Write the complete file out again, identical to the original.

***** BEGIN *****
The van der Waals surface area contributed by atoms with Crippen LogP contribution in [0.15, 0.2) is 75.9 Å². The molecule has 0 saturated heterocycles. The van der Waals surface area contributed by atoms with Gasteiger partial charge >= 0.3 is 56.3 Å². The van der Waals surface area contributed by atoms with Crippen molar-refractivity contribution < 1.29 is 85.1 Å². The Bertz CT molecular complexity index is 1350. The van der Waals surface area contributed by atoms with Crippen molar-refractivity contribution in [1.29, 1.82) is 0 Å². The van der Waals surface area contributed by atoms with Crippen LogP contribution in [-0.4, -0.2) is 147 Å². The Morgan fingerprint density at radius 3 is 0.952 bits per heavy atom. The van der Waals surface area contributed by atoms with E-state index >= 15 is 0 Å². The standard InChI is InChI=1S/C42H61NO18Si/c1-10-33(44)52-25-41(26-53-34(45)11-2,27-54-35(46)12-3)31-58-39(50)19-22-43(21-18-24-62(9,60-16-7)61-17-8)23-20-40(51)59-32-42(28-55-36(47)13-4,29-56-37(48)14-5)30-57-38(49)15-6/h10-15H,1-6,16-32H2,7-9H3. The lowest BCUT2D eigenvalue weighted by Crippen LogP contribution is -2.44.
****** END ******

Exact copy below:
The van der Waals surface area contributed by atoms with Crippen LogP contribution in [0.15, 0.2) is 75.9 Å². The molecule has 0 saturated heterocycles. The van der Waals surface area contributed by atoms with Gasteiger partial charge >= 0.3 is 56.3 Å². The van der Waals surface area contributed by atoms with Crippen molar-refractivity contribution < 1.29 is 85.1 Å². The Bertz CT molecular complexity index is 1350. The van der Waals surface area contributed by atoms with Crippen molar-refractivity contribution in [1.29, 1.82) is 0 Å². The van der Waals surface area contributed by atoms with Crippen LogP contribution in [-0.4, -0.2) is 147 Å². The Morgan fingerprint density at radius 3 is 0.952 bits per heavy atom. The van der Waals surface area contributed by atoms with E-state index >= 15 is 0 Å². The standard InChI is InChI=1S/C42H61NO18Si/c1-10-33(44)52-25-41(26-53-34(45)11-2,27-54-35(46)12-3)31-58-39(50)19-22-43(21-18-24-62(9,60-16-7)61-17-8)23-20-40(51)59-32-42(28-55-36(47)13-4,29-56-37(48)14-5)30-57-38(49)15-6/h10-15H,1-6,16-32H2,7-9H3. The lowest BCUT2D eigenvalue weighted by Crippen LogP contribution is -2.44.